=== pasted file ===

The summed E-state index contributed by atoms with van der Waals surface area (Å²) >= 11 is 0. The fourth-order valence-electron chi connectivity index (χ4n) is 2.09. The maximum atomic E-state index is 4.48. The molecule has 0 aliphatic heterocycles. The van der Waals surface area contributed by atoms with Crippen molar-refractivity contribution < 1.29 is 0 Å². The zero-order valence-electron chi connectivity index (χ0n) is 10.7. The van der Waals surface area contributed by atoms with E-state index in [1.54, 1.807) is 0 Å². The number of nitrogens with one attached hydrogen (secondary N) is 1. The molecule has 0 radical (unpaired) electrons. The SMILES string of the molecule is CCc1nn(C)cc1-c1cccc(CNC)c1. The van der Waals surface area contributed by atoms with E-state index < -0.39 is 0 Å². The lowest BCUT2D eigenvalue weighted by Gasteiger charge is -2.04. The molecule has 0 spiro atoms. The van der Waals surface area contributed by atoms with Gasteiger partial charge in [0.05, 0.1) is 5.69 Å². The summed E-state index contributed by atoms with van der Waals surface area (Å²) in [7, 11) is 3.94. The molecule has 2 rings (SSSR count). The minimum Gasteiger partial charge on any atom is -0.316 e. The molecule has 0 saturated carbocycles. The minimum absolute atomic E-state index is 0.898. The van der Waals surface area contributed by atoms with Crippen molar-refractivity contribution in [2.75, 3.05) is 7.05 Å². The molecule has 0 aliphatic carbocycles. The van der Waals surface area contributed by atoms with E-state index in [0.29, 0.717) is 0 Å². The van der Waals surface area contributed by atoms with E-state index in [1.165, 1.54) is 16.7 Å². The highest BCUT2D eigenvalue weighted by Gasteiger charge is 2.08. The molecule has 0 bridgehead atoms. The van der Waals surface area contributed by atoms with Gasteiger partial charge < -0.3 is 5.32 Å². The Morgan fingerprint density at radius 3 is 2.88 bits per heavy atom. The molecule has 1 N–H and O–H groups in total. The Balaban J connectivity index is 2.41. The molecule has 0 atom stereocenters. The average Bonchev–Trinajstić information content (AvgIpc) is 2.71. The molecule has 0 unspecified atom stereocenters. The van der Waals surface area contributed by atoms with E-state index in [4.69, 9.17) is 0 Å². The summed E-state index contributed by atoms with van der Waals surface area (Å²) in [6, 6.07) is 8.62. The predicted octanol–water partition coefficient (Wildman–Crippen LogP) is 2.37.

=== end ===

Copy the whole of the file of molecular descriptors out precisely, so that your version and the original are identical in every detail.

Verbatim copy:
The summed E-state index contributed by atoms with van der Waals surface area (Å²) >= 11 is 0. The fourth-order valence-electron chi connectivity index (χ4n) is 2.09. The maximum atomic E-state index is 4.48. The molecule has 0 aliphatic heterocycles. The van der Waals surface area contributed by atoms with Crippen molar-refractivity contribution < 1.29 is 0 Å². The zero-order valence-electron chi connectivity index (χ0n) is 10.7. The van der Waals surface area contributed by atoms with E-state index in [1.54, 1.807) is 0 Å². The number of nitrogens with one attached hydrogen (secondary N) is 1. The molecule has 0 radical (unpaired) electrons. The SMILES string of the molecule is CCc1nn(C)cc1-c1cccc(CNC)c1. The van der Waals surface area contributed by atoms with E-state index < -0.39 is 0 Å². The lowest BCUT2D eigenvalue weighted by Gasteiger charge is -2.04. The molecule has 0 spiro atoms. The van der Waals surface area contributed by atoms with Gasteiger partial charge in [0.05, 0.1) is 5.69 Å². The summed E-state index contributed by atoms with van der Waals surface area (Å²) in [7, 11) is 3.94. The molecule has 2 rings (SSSR count). The minimum Gasteiger partial charge on any atom is -0.316 e. The molecule has 0 saturated carbocycles. The minimum absolute atomic E-state index is 0.898. The van der Waals surface area contributed by atoms with Crippen molar-refractivity contribution in [2.75, 3.05) is 7.05 Å². The molecule has 0 aliphatic carbocycles. The van der Waals surface area contributed by atoms with E-state index in [0.29, 0.717) is 0 Å². The van der Waals surface area contributed by atoms with E-state index in [1.165, 1.54) is 16.7 Å². The highest BCUT2D eigenvalue weighted by Gasteiger charge is 2.08. The molecule has 0 bridgehead atoms. The van der Waals surface area contributed by atoms with Gasteiger partial charge < -0.3 is 5.32 Å². The Morgan fingerprint density at radius 3 is 2.88 bits per heavy atom. The molecule has 1 N–H and O–H groups in total. The Balaban J connectivity index is 2.41. The molecule has 0 atom stereocenters. The average Bonchev–Trinajstić information content (AvgIpc) is 2.71. The molecule has 0 unspecified atom stereocenters. The van der Waals surface area contributed by atoms with E-state index in [4.69, 9.17) is 0 Å². The summed E-state index contributed by atoms with van der Waals surface area (Å²) in [6, 6.07) is 8.62. The predicted octanol–water partition coefficient (Wildman–Crippen LogP) is 2.37.